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BBDO India’s Chairman & NCD Josy Paul on BBDO & new-age advertising

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BBDO India’s Chairman & NCD Josy Paul on BBDO & new-age advertising

As the BBDO India Chairman and National Creative Director, Josy Paul has a tall list of expectations to execute but for now, that doesn’t appear to worry him much. In a freewheeling conversation over breakfast with exchange4media, Paul spoke on what has kept the agency busy in the last 18 months, the thought process at the agency that did not push it to enter in any advertising awards yet, and the establishing of a culture that though is led by creative exploration, is still evolving to fulfil the promise of a differentiated offering in the Indian advertising space.

The structure of the agency is now in place – the top order comprises Paul and BBDO India CEO Ajai Jhala. They are supported by Vice Presidents in new business and strategic planning domains and three Executive Creative Directors. The agency’s reporting line is essentially to Singapore.

Some of the key clients that the agency handles include 7-UP and Nimboos from PepsiCo (Paul is quick to add the brand names, lest, he says, JWT would get “upset”) and Quaker Oats from Pepsi Foods, which he states is a large player in the south with the ambition of all India. The Delhi office of BBDO India also handles Hewlett-Packard and Gillette had walked in two months back. Other clients for the agency include GE Worldwide and Bayer Healthcare. The BBDO India Mumbai office has Real as one of its key clients. “There is a process of change that is going on at the company right now, and we are part of that,” added Paul. The agency is also doing a lot of Zubin Mehta work.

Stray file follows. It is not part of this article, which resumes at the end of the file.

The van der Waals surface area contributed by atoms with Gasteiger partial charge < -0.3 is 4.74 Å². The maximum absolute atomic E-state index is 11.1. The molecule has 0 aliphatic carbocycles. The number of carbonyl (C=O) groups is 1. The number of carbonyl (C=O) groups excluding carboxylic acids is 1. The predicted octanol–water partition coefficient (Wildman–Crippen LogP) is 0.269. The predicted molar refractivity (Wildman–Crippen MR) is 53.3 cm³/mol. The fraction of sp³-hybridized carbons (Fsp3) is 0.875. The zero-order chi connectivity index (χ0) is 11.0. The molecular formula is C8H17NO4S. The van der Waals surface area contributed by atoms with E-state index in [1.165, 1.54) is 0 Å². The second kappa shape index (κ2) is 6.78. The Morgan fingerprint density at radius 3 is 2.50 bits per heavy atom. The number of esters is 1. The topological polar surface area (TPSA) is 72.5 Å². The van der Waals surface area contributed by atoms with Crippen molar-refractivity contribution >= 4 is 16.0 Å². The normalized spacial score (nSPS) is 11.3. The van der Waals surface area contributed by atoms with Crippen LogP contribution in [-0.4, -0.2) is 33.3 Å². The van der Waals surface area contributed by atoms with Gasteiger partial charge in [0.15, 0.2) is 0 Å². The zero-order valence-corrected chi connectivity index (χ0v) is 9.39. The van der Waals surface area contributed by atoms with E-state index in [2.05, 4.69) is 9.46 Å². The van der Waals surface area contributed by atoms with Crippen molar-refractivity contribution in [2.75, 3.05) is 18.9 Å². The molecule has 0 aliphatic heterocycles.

He informed that BBDO had support from various regional heads on accounts such as PepsiCo, HP and Gillette. For now the plans are to strengthen the Mumbai and Delhi offices instead of expanding into other markets. Is the agency on track from a business growth point of view? Paul replied that the agency is neither outstanding nor poor on that count but the mandate for now it to “make a mark from the creative perspective”.